It’s not rude to burp at the Christmas dinner table, it’s good for you

It’s not rude to burp at the Christmas dinner table, it’s good for you

If burping in public is too rude to contemplate, here are six more traditional steps to help avoid indigestion this Christmas.

David Cox

Burping is widely viewed as the ultimate in bad manners at the Christmas dinner table. In fact, burping serves a primary purpose, which is to expel air accumulated in the upper part of the stomach. But a small number of people find it impossible to release gas trapped in their digestive tract, making the holiday season a particularly painful time of year.

Burping may be good for you, but it's not good behavior at the Christmas table.
Burping may be good for you, but it’s not good behavior at the Christmas table. supplied

This condition is known medically as retrograde cricopharyngeal dysfunction or “no-burp syndrome,” and can lead to loud gurgling sounds as well as excessive flatulence after eating and drinking. It is believed that the best form of treatment is Botox injections into the throat muscles.

For the rest of us, here are six slightly more traditional steps that can help avoid the discomfort as well as any Christmas indigestion-related mistake.

Graze instead of gorge during Christmas.
Graze instead of gorge during Christmas. William Mebem
Try to refrain from drinking champagne or other soft drinks on an empty stomach.
Try to refrain from drinking champagne or other soft drinks on an empty stomach.supplied

Avoid wheezing bucks on an empty stomach

When it comes to Christmas Day, it may be tempting to get straight into the champagne. But your GP prefers that you eat at least a small amount of food beforehand.

“Ideally, you don’t want to drink alcohol too early in the morning on an empty stomach,” says Dr Somaya Aziz, an NHS GP and founder of Say GP. “Hydrate yourself with water and eat a light meal to avoid the severe effects of alcohol. Alcohol relaxes the lower esophageal sphincter, increasing the chances of reflux and excess acid.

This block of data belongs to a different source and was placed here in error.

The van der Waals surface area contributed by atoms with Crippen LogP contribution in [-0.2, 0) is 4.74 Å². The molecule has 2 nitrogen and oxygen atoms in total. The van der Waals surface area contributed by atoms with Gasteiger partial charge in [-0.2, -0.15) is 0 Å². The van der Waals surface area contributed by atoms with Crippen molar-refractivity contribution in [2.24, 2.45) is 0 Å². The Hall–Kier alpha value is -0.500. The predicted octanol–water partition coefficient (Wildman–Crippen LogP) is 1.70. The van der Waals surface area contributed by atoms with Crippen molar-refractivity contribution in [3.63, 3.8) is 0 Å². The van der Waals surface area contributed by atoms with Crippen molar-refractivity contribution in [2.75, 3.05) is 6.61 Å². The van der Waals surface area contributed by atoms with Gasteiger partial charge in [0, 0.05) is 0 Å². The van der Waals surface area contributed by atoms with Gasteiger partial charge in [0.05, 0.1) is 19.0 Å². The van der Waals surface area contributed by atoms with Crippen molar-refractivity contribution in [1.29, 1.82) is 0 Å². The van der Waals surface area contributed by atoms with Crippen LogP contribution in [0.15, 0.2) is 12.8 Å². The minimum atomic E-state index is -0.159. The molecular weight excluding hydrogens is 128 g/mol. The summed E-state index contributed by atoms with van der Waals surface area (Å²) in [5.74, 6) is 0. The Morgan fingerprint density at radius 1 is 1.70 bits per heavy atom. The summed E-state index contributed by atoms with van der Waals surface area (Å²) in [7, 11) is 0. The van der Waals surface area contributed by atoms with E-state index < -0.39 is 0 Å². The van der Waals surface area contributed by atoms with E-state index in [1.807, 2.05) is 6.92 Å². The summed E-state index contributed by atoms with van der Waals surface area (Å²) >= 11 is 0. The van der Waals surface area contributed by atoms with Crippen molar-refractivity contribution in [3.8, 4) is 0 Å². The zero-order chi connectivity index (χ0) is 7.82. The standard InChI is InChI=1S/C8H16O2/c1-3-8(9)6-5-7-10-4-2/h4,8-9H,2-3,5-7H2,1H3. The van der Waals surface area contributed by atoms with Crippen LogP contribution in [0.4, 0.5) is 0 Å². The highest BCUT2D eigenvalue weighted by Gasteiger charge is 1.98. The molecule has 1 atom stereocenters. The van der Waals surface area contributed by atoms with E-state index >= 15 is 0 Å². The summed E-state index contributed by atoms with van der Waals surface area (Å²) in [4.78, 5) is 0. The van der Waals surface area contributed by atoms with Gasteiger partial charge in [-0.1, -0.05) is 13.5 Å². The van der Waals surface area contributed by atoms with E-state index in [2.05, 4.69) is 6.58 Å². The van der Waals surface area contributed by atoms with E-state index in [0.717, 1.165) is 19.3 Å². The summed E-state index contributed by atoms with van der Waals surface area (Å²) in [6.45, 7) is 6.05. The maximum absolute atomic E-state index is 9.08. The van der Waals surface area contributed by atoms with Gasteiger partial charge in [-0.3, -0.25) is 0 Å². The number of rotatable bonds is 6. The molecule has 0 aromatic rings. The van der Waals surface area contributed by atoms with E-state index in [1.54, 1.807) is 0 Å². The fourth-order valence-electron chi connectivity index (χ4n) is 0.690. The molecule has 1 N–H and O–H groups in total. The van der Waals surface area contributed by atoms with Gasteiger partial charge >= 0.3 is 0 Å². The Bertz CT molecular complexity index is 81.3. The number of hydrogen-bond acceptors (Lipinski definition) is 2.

Try not to scoff at leftover ham and cheese toasties before bed.
Try not to scoff at leftover ham and cheese toasties before bed.William Mebem.

Do not eat for three hours before bed

Christmas is a time for enjoyment, but if you can, try to avoid turkey sandwiches before bed, especially if you are prone to digestive problems.

“We know that when we sleep, our digestion slows down,” Rossi says. “So food can get stuck in your intestines longer, and that can increase the pressure that builds up and opens the trapdoor that connects the intestines and stomach to the esophagus, and that can lead to things like reflux in the evening.”

Don’t eat too quickly

When you have Christmas lunch, try to make your food last a little longer rather than gobbling it up quickly. Studies have actually found that spending more time chewing food can improve the rate of absorption of nutrients, reducing the risk of digestive problems.

“I read that you should aim to chew food at least 32 times,” says Aziz. “I would say it’s a bit far-fetched but getting these whole clumps (of food) is not helpful. Chew enough so you get a good soft texture before swallowing, and that should help digestion as well.

Take antacids

If you regularly suffer from indigestion or know that some common Christmas foods tend to irritate your stomach, Aziz advises getting an over-the-counter antacid. These are medications that come in liquid or tablet form that help neutralize the acid in the stomach to relieve symptoms such as heartburn.

“There are products like Gaviscon or Rennie that don’t require a prescription, and you can take first thing in the morning to help relieve any digestive issues,” Aziz says.

Eat something relatively ordinary like chicken noodle salad.
Eat something relatively ordinary like chicken noodle salad.William Mebem

Finally, another practical option is to simply give your body a little break from all the spices and foods and eat one very simple meal every day.

“During Christmas, you eat all the herbs and spices, a lot of fat, fried foods, and we don’t normally eat all that,” Aziz says. “We have natural acid in our stomach anyway, and it thickens it up. So eating something sensible, not too rich or weird, or a normal or normal meal, will help your digestion.”

Daily Telegraph (London)

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